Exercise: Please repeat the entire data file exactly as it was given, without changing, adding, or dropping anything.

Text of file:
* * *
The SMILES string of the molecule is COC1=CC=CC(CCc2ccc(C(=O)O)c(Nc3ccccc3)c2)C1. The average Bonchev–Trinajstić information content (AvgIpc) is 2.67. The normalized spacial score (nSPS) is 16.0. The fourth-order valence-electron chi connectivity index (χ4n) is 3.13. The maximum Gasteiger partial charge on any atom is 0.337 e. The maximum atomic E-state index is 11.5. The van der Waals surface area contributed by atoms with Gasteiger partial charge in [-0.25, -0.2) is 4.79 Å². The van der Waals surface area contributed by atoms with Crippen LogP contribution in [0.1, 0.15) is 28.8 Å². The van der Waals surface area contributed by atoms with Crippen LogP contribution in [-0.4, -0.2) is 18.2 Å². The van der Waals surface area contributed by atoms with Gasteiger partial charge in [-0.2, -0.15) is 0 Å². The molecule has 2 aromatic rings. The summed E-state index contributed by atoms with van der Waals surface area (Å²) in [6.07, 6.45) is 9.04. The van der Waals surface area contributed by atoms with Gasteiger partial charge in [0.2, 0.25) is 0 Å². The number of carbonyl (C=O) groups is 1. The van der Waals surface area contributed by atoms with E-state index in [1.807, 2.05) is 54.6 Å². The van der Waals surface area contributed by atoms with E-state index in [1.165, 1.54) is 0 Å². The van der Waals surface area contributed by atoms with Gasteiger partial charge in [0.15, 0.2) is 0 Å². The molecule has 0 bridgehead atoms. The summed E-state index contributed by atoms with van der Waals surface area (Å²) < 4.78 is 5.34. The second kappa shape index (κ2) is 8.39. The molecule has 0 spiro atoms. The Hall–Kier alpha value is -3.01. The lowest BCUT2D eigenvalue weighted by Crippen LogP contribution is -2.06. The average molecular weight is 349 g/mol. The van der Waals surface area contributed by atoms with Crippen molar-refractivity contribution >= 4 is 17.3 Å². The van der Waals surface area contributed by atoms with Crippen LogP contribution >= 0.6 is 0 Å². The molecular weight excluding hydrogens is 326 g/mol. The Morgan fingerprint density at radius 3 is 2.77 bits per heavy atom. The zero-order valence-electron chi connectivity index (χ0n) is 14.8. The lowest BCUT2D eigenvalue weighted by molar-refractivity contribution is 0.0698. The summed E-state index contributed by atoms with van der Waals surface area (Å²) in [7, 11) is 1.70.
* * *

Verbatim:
The SMILES string of the molecule is COC1=CC=CC(CCc2ccc(C(=O)O)c(Nc3ccccc3)c2)C1. The average Bonchev–Trinajstić information content (AvgIpc) is 2.67. The normalized spacial score (nSPS) is 16.0. The fourth-order valence-electron chi connectivity index (χ4n) is 3.13. The maximum Gasteiger partial charge on any atom is 0.337 e. The maximum atomic E-state index is 11.5. The van der Waals surface area contributed by atoms with Gasteiger partial charge in [-0.25, -0.2) is 4.79 Å². The van der Waals surface area contributed by atoms with Crippen LogP contribution in [0.1, 0.15) is 28.8 Å². The van der Waals surface area contributed by atoms with Crippen LogP contribution in [-0.4, -0.2) is 18.2 Å². The van der Waals surface area contributed by atoms with Gasteiger partial charge in [-0.2, -0.15) is 0 Å². The molecule has 2 aromatic rings. The summed E-state index contributed by atoms with van der Waals surface area (Å²) in [6.07, 6.45) is 9.04. The van der Waals surface area contributed by atoms with Gasteiger partial charge in [0.2, 0.25) is 0 Å². The number of carbonyl (C=O) groups is 1. The van der Waals surface area contributed by atoms with E-state index in [1.807, 2.05) is 54.6 Å². The van der Waals surface area contributed by atoms with E-state index in [1.165, 1.54) is 0 Å². The van der Waals surface area contributed by atoms with Gasteiger partial charge in [0.15, 0.2) is 0 Å². The molecule has 0 bridgehead atoms. The summed E-state index contributed by atoms with van der Waals surface area (Å²) < 4.78 is 5.34. The second kappa shape index (κ2) is 8.39. The molecule has 0 spiro atoms. The Hall–Kier alpha value is -3.01. The lowest BCUT2D eigenvalue weighted by Crippen LogP contribution is -2.06. The average molecular weight is 349 g/mol. The van der Waals surface area contributed by atoms with Crippen molar-refractivity contribution >= 4 is 17.3 Å². The van der Waals surface area contributed by atoms with Crippen LogP contribution >= 0.6 is 0 Å². The molecular weight excluding hydrogens is 326 g/mol. The Morgan fingerprint density at radius 3 is 2.77 bits per heavy atom. The zero-order valence-electron chi connectivity index (χ0n) is 14.8. The lowest BCUT2D eigenvalue weighted by molar-refractivity contribution is 0.0698. The summed E-state index contributed by atoms with van der Waals surface area (Å²) in [7, 11) is 1.70.